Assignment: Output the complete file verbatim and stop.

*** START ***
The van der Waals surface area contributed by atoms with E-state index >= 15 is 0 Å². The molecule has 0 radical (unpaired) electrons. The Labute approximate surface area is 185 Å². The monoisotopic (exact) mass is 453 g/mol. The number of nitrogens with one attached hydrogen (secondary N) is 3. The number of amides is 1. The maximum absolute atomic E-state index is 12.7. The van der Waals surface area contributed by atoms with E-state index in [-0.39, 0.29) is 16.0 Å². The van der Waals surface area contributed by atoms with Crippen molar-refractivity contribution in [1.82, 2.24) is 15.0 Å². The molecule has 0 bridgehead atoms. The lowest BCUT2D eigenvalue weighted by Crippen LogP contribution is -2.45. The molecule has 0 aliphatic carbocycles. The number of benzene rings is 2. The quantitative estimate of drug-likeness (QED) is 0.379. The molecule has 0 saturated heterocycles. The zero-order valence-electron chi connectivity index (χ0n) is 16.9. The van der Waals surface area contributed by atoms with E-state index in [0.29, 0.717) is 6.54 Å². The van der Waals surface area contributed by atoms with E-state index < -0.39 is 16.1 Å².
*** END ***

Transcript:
The van der Waals surface area contributed by atoms with E-state index >= 15 is 0 Å². The molecule has 0 radical (unpaired) electrons. The Labute approximate surface area is 185 Å². The monoisotopic (exact) mass is 453 g/mol. The number of nitrogens with one attached hydrogen (secondary N) is 3. The number of amides is 1. The maximum absolute atomic E-state index is 12.7. The van der Waals surface area contributed by atoms with E-state index in [-0.39, 0.29) is 16.0 Å². The van der Waals surface area contributed by atoms with Crippen molar-refractivity contribution in [1.82, 2.24) is 15.0 Å². The molecule has 0 bridgehead atoms. The lowest BCUT2D eigenvalue weighted by Crippen LogP contribution is -2.45. The molecule has 0 aliphatic carbocycles. The number of benzene rings is 2. The quantitative estimate of drug-likeness (QED) is 0.379. The molecule has 0 saturated heterocycles. The zero-order valence-electron chi connectivity index (χ0n) is 16.9. The van der Waals surface area contributed by atoms with E-state index in [0.29, 0.717) is 6.54 Å². The van der Waals surface area contributed by atoms with E-state index < -0.39 is 16.1 Å².